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The Story of Mama Sariat Tole, an Export Quality Alor Ikat Woven Fabric Artist

The Indonesian Export Financing Institute (LPEI) together with PT Sarana Multi Infrastruktur (SMI) and the Regional Government (Pemda) of East Nusa Tenggara (NTT) who joined in the #KemenkeuSatu collaboration provided assistance and training to the Weaving Foreign Exchange Village cluster, which consists of 495 weavers who the majority are women in 22 villages.

In this program, LPEI/Indonesia Eximbank together with related stakeholders act as an export incubator and accelerator for the NTT weaving cluster. Anggi Kurniawan, Executive of the Consultation Services Division of the Indonesian Export Financing Institute (LPEI) said that this collaboration creates a synergy between cultural preservation and efforts to advance the NTT economy.

“LPEI helps NTT weavers to expand market access for exports of woven products and promote Indonesian culture abroad. LPEI provides product development training, strengthens business management, assists in increasing production capacity, and expands market access,” said Anggi.

For a long time, ikat cloth from East Nusa Tenggara (NTT) has been an artistic icon. One of the makers is Mama Sariat Tole, a resident of Hula Village located in the interior of Alor Island, who has dedicated almost her entire life to advancing the art of ikat weaving typical of Alor Island.

With skill, Mama Sariat’s hands continue to preserve the heritage of ikat weaving art. Using cotton thread and natural dyes, Mama Sariat’s fingers dance to create beautiful motifs which then become a piece of woven cloth.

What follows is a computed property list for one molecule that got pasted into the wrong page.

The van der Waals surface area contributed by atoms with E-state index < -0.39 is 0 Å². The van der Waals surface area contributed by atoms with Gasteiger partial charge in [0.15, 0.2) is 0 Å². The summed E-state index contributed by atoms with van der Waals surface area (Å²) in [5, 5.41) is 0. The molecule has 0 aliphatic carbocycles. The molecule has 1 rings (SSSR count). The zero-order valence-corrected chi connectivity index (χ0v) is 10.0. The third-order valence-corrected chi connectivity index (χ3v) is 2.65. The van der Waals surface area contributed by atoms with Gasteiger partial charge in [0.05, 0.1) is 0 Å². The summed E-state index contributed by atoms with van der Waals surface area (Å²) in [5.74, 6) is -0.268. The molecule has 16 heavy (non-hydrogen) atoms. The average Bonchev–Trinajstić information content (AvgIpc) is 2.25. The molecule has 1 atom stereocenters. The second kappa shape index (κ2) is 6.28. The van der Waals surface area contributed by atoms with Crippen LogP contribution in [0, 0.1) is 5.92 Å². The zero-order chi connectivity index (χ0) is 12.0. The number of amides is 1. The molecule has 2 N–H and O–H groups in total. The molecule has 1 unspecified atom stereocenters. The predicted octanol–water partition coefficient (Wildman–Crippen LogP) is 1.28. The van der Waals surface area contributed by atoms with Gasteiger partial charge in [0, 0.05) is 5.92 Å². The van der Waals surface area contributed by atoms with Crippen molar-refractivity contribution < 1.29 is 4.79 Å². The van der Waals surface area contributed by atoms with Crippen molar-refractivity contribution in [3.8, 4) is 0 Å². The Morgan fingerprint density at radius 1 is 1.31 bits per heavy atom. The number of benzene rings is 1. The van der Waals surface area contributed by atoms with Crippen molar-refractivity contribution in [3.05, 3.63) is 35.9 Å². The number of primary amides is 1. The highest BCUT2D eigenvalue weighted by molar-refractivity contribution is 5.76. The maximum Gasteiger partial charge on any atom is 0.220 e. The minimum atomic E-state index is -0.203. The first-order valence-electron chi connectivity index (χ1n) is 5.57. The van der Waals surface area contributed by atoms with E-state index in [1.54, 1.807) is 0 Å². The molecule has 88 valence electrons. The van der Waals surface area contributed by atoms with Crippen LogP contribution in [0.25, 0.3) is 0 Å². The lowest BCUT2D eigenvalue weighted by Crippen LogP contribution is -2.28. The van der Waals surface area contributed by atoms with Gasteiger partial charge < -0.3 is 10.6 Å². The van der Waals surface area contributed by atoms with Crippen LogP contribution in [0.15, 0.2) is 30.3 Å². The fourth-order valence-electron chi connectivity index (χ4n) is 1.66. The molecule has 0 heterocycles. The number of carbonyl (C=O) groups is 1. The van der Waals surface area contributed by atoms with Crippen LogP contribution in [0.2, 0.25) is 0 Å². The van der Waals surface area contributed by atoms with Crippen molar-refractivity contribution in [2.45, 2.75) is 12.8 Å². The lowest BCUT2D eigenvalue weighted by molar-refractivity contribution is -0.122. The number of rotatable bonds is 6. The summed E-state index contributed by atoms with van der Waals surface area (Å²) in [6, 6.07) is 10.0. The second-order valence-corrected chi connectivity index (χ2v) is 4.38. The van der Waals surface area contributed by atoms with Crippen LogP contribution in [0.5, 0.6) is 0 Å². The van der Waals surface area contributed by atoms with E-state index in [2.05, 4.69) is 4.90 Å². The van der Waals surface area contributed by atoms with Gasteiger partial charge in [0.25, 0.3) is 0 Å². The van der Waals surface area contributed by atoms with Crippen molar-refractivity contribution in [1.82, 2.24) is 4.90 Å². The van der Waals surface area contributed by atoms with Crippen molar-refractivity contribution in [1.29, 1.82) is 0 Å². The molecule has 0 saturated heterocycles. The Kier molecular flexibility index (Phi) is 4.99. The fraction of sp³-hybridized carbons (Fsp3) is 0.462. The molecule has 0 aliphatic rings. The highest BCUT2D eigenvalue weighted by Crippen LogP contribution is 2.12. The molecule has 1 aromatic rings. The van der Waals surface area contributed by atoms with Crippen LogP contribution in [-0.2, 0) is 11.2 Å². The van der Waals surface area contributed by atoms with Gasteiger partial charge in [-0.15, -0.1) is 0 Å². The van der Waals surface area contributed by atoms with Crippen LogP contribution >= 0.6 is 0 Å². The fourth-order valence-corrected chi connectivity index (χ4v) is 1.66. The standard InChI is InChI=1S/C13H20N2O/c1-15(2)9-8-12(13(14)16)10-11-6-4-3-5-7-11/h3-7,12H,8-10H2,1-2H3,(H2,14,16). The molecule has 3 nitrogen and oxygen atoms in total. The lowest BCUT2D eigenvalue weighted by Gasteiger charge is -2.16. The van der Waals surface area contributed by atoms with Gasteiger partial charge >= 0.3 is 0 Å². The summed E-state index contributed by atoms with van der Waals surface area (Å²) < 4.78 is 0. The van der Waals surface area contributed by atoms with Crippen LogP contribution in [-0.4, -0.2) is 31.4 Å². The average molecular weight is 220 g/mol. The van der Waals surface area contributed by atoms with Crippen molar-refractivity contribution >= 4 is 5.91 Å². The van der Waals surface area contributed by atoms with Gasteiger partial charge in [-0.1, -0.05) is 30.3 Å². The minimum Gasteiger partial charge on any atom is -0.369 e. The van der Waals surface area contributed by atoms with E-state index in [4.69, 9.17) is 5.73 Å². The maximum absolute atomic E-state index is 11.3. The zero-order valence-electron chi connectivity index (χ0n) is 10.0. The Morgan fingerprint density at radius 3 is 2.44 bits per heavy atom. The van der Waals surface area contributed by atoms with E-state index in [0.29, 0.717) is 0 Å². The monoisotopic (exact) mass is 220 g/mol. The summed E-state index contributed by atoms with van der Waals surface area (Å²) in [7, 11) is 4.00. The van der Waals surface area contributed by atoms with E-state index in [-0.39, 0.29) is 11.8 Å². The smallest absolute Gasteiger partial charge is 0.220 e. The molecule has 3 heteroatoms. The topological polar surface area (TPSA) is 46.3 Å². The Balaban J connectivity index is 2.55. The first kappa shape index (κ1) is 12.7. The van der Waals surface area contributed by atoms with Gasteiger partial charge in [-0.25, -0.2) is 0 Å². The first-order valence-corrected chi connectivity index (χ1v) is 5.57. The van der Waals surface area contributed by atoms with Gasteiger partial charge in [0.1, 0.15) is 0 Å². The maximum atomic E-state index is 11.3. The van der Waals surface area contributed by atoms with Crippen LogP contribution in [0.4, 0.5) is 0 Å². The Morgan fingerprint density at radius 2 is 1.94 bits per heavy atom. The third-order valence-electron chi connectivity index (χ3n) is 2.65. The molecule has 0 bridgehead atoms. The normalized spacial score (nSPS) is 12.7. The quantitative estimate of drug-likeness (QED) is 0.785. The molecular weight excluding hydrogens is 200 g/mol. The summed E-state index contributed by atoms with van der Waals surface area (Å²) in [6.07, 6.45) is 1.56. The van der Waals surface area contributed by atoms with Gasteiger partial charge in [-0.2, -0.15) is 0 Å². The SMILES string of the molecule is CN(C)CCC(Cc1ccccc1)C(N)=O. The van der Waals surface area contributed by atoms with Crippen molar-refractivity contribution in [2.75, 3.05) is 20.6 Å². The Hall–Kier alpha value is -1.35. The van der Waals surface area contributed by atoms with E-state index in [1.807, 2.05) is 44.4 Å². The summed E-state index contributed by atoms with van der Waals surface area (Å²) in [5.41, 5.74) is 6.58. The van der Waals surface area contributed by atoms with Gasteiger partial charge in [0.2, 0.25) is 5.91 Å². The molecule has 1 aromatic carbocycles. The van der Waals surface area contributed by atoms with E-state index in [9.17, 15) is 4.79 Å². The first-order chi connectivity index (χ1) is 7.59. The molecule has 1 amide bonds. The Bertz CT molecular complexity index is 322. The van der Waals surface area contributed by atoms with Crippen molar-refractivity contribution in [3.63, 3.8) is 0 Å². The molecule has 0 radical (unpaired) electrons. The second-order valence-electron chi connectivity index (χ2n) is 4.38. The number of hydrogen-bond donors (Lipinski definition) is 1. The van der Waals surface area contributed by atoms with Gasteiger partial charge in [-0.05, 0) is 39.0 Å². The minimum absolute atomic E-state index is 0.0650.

Mama Sariat said that she learned weaving knowledge from her mother when she was five years old. From then on, Mama Sariat developed her abilities and produced an innovation in the form of using high-quality cotton thread that came from cotton trees that she planted herself in her backyard garden, before spinning it into thread using traditional equipment.

“The cotton yarn that I grow myself produces strong and thick spun yarn, which is much preferred by foreign consumers, especially in Japan who are looking for fabric with natural colors and good durability,” said Mama Sariat, who is also Chair of the Gunung Mako Weaving Group. .

Mama Sariat said that the perfect quality and color of thread will make it easier for weavers to produce quality cloth according to the desired motif.

Another thing that makes Alor Island’s typical ikat woven fabric special is the use of natural dyes, without any chemicals.

Mama Sariat will painstakingly process materials obtained from the natural environment, such as squid ink, seaweed, cashew gum, moringa leaves, tilapia, areca nut, turmeric, and noni roots to give a distinctive, long-lasting and high-quality color to the fabric. .

According to Mama Sariat, the thread dyeing process itself requires extra patience because it takes weeks. In 2013, Mama Sariat’s perseverance bore fruit when she became the producer of the most natural colors for woven fabrics from the Indonesian Museum of Records (MURI), namely more than 200 dyes.

Mama Sariat’s achievements are also recorded in the world. So far, he has exhibited his work in 13 countries, including Japan and the Netherlands. Indirectly, Mama Sariat has contributed greatly to preserving Alor’s ikat weaving culture.

Mama Sariat’s role doesn’t stop there. Long a weaver, now Mama Sariat also shares her knowledge with the younger generation of weavers, becoming a real example of a dedicated cultural preserver, as well as an artist who displays life in handmade works of art.

Anggi added that Mama Sariat’s enthusiasm for maintaining the quality of woven fabric using natural dyes has made her a valuable treasure for the world of ikat weaving arts in Alor and NTT.

“Therefore, the Indonesian Export Financing Institute empowered him as a mentor to assist weavers on Alor Island and its surroundings in using natural dyes and natural threads, so that the quality produced is better and finer,” said Anggi.

Source: CNN Indonesia